President Obama issued a policy directive on Wednesday requiring the impacts of climate change to be considered when developing national security plans and policies.
The memorandum impacts the military and all major security agencies.
"To achieve this, 20 Federal agencies and offices with climate science, intelligence analysis, and national security policy development missions and responsibilities will collaborate to ensure the best information on climate impacts is available to strengthen our national security," the White House announced in a statement Wednesday.
Alice Hill, the White House special assistant to the president, told reporters that the directive will "prioritize climate threats" while identifying the key risks to national security, according to the Washington Examiner. Hill said the threats from climate change "are already here and anticipated to grow."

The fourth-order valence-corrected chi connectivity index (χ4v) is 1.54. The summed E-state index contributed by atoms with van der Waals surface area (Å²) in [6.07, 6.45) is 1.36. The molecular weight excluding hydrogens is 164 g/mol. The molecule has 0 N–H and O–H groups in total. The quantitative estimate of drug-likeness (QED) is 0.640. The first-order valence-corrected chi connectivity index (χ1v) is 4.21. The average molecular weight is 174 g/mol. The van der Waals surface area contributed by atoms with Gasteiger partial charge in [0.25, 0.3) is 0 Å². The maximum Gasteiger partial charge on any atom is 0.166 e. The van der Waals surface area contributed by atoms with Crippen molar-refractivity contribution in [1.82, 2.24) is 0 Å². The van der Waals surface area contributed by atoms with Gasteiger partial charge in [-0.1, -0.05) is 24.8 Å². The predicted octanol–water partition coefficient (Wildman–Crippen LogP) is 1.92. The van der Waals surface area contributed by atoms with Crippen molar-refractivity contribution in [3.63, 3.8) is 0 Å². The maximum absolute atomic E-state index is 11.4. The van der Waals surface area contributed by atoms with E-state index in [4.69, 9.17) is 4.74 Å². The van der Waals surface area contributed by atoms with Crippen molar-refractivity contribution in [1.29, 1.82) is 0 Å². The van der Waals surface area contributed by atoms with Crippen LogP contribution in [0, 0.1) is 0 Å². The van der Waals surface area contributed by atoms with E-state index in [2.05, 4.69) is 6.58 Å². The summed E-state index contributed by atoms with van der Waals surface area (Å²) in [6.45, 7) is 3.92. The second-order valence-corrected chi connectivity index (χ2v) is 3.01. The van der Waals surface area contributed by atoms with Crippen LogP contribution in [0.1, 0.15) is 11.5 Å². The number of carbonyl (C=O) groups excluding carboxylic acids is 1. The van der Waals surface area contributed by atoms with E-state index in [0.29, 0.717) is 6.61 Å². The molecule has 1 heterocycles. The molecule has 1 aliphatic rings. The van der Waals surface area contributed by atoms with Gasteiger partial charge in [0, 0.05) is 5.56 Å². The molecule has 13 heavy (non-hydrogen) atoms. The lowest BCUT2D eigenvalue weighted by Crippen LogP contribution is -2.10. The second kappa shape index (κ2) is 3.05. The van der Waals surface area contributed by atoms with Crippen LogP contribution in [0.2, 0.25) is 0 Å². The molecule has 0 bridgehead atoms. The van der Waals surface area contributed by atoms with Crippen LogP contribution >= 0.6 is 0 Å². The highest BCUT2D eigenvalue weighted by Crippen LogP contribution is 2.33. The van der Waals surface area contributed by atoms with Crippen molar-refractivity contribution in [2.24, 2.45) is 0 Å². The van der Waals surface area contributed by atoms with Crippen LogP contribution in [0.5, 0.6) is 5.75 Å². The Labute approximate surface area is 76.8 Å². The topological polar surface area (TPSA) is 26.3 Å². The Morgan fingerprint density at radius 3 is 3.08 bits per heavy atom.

The memo aims to ground U.S. policy in confronting global conflicts that are increasing because of climate change, Hill said, according to the Examiner. It also notes the threats of climate change to military readiness, including rising sea levels.
"There is current and growing attention paid by national security experts to ways in which climate impacts are adversely affecting national security now, and will stress national security even more dramatically in the coming decades," the White House statement read.